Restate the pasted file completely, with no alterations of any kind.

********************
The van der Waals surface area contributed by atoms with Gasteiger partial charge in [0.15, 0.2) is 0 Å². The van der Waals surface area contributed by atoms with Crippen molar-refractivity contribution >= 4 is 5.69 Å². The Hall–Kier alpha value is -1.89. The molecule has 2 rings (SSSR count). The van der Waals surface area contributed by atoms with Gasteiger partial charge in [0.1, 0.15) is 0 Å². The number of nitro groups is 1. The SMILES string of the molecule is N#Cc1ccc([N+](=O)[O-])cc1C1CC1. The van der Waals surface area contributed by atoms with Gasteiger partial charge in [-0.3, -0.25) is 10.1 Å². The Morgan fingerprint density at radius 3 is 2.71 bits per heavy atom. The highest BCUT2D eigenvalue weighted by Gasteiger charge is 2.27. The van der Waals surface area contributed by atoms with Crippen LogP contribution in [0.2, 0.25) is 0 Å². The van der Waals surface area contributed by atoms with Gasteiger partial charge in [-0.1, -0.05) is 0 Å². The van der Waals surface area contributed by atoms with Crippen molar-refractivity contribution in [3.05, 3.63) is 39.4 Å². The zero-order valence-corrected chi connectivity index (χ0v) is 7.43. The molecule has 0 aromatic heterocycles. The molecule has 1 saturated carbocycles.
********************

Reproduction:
The van der Waals surface area contributed by atoms with Gasteiger partial charge in [0.15, 0.2) is 0 Å². The van der Waals surface area contributed by atoms with Crippen molar-refractivity contribution >= 4 is 5.69 Å². The Hall–Kier alpha value is -1.89. The molecule has 2 rings (SSSR count). The van der Waals surface area contributed by atoms with Gasteiger partial charge in [0.1, 0.15) is 0 Å². The number of nitro groups is 1. The SMILES string of the molecule is N#Cc1ccc([N+](=O)[O-])cc1C1CC1. The van der Waals surface area contributed by atoms with Gasteiger partial charge in [-0.3, -0.25) is 10.1 Å². The Morgan fingerprint density at radius 3 is 2.71 bits per heavy atom. The highest BCUT2D eigenvalue weighted by Gasteiger charge is 2.27. The van der Waals surface area contributed by atoms with Crippen LogP contribution in [0.2, 0.25) is 0 Å². The van der Waals surface area contributed by atoms with Gasteiger partial charge in [-0.1, -0.05) is 0 Å². The van der Waals surface area contributed by atoms with Crippen molar-refractivity contribution in [3.05, 3.63) is 39.4 Å². The zero-order valence-corrected chi connectivity index (χ0v) is 7.43. The molecule has 0 aromatic heterocycles. The molecule has 1 saturated carbocycles.